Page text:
Screened with Cologuard: Colorectal cancer survivor
Brenda is a fighter.
As a breast cancer survivor, she already knew the importance of focusing on her health and staying on top of regular checkups. Between frequent trips with her husband in their camper, Brenda made time at home to visit her trusted nurse practitioner, Mary.
During a routine checkup, Mary encouraged Brenda to get screened for colorectal cancer—Brenda was 57, and she was overdue for screening.
Mary discussed options available to Brenda, who was at average risk. Of the colorectal cancer screening options appropriate for Brenda,
Brenda chose Cologuard—taking the test at her home in Savannah, Georgia, before hitting the road for her next trip.
“I knew [Mary] was really nervous when she called me and said, ‘It’s positive, and we need to hurry up,’” Brenda said. A follow-up colonoscopy following Brenda’s positive Cologuard result revealed Stage I colorectal cancer, and she was booked for surgery to remove the tumor. Brenda never thought it would happen to her, and she knew her husband was scared, having lost his own father due to colorectal cancer complications.
Following surgery, Brenda did not need any additional treatment. She was back to her routine within a few weeks and was ready to hit the road once again with her husband.
Brenda and her husband have kept busy doing what they love most—traveling the country in their camper. And they have a lot to celebrate: today, Brenda says she’s cancer-free. She says she feels lucky to have caught her cancer early, and she’s excited for what the future holds.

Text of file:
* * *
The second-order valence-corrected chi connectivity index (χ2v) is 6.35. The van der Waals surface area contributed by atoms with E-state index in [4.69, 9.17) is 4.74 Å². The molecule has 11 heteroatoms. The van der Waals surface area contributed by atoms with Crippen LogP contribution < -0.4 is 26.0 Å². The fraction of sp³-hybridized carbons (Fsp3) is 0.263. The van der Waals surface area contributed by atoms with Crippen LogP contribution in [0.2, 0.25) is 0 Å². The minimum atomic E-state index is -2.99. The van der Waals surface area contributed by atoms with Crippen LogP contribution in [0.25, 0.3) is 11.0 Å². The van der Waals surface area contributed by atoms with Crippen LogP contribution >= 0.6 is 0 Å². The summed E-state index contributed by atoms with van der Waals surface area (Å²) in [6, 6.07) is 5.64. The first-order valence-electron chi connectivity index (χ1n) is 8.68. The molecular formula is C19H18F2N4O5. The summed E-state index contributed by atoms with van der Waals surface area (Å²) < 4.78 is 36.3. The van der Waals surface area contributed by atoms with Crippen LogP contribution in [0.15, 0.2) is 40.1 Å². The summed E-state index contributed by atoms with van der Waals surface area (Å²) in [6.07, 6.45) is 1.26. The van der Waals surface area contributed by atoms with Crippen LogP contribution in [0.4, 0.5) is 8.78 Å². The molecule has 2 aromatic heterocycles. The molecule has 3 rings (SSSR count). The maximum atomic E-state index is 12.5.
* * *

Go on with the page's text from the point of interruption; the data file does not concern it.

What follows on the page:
Cologuard is intended to screen adults 45 years of age and older who are at average risk for colorectal cancer by detecting certain DNA markers and blood in the stool. Do not use if you have had adenomas, have inflammatory bowel disease and certain hereditary syndromes, or a personal or family history of colorectal cancer. Cologuard is not a replacement for colonoscopy in high risk patients. Cologuard performance in adults ages 45-49 is estimated based on a large clinical study of patients 50 and older. Cologuard performance in repeat testing has not been evaluated.
The Cologuard test result should be interpreted with caution. A positive test result does not confirm the presence of cancer. Patients with a positive test result should be referred for diagnostic colonoscopy. A negative test result does not confirm the absence of cancer. Patients with a negative test result should discuss with their doctor when they need to be tested again. False positives and false negative results can occur. In a clinical study, 13% of people without cancer received a positive result (false positive) and 8% of people with cancer received a negative result (false negative). Rx only.